And if you start with the indirect questions, since you can't tell without knowing the original sentence in which order the words were, both are possible, but perhaps not sounding great -- at least that's what I figured after doing some googling.
     
  12. Joe's Nemesis

    Joe's Nemesis High Score: 2,058 Prestige

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    The saddest thing about this entire discussion, in the end, at least for my fic, it was pointless.

    I replaced the entire line with one word. "Confusion!" Sigh.
     
  13. Joe's Nemesis

    Joe's Nemesis High Score: 2,058 Prestige

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    Should the following be in quotes like I have it?
    The reason I'm questioning is because it's a perfect past tense, placed in the beginning of a short "tell" section (Transition). So it's a summary of direct speech, but it's also what she said.
     
  14. Uncle Stojil

    Uncle Stojil Auror

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    If it's also what she said, then you can also put it in quotes. If it's also a summary, then you can also not make it direct speech. So if it's both, you can use both (but it looks better as a quote, imo).

    One thing, though. "Find Potter" isn't a question, so you might as well change "she had asked" into "she had said/ordered/whatever", no?
     
  15. Joe's Nemesis

    Joe's Nemesis High Score: 2,058 Prestige

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    Thanks. I'll have to give it some more thought and see which way I want to go with it.

    As for it being a question, it's more a matter of inflection, which I fully admit, doesn't always come through while reading (hence, the tag). I know it's different depending on which type of English a person speaks, but the way I learned it, inflecting the voice up at the end of a sentence means it's a question, even if it's given in a statement form.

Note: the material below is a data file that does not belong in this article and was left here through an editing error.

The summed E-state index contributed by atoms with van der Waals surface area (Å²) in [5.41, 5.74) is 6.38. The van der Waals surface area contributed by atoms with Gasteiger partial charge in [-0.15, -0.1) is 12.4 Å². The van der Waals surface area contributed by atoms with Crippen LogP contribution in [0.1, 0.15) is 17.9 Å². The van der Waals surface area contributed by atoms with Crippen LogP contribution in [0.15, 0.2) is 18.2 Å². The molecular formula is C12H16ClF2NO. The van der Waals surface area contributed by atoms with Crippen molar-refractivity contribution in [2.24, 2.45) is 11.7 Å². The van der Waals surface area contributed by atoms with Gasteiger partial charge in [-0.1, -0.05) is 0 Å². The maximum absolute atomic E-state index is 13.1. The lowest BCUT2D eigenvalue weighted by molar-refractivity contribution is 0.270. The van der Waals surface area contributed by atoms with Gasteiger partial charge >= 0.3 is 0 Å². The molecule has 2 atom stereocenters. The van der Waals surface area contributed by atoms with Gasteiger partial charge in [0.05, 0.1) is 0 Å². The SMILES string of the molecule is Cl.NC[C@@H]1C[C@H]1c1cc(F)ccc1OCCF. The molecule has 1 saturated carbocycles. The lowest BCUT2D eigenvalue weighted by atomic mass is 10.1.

Which leads me to ask . . . is it mainly American English that inflects upward for questions?
     
  16. Eilyfe

    Eilyfe Death Eater

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    German and French does too, as does British English I believe. In writing, inflection of the voice is mainly shown by the question mark. When I read a sentence and there's a '?' at the end of a sentence, I automatically inflect upward.

    So, what about: "Find Potter?" she had asked.

    Or maybe you could to leave out the quotation marks and write it like this: 'As it turned out, Pansy didn’t know much. The other witch had come to her for help, and had asked to find Potter.'
     
  17. CheddarTrek

    CheddarTrek Set Phasers to Melt Moderator DLP Supporter

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    I'm going to bump this, because I'm not sure where else to ask my questions. For those that have forgotten or are just now popping in...

    This thread was designed for minor brainstorming questions, essentially. Need to figure out something for a fanfic, but it's simple enough that you don't want a full thread for it? Ask in this thread, etc.

    Similar threads include: RL Questions and HP Canon Questions.
    So, my question... I don't want to go into all the backstory, but I swear that there used to be a generic humorous term for the "fifth house" that so many shitty fanfiction stories add. You know, it's usually the house of Merlin, or all four founders, or something else ridiculous to make Harry special. What's the generic term we use to make fun of said fifth house?

    I thought that the generic, in-use term was Sparklepony. I've thought this for years. If you're talking about a fic that does a shit job of adding a fifth house for special snowflakes, you just called it Sparklepony and moved on. Saves time from having to explain the concept in a review.

    Except now I can't find evidence of that. Did I make it up? Was it something that might have only been used once, but I saw it and assumed it was widespread?

    I'm trying to use the term to make a joke, but if it's not widespread among fanfiction readers then it will fall flat. In which case I'll use something else.
     
  18. BTT

    BTT Order Member

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    IIRC it's Sparklypoo, not Sparklepony.
     
  19. Jon

    Jon The Demon Mayor Admin DLP Supporter

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    CheddarTrek this?

     
  20. CheddarTrek

    CheddarTrek Set Phasers to Melt Moderator DLP Supporter

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    Perfect - Sparklypoo. That's close enough that's got to be it - I must have altered it in my head to something that sounded just slightly less ridiculous. Thanks guys!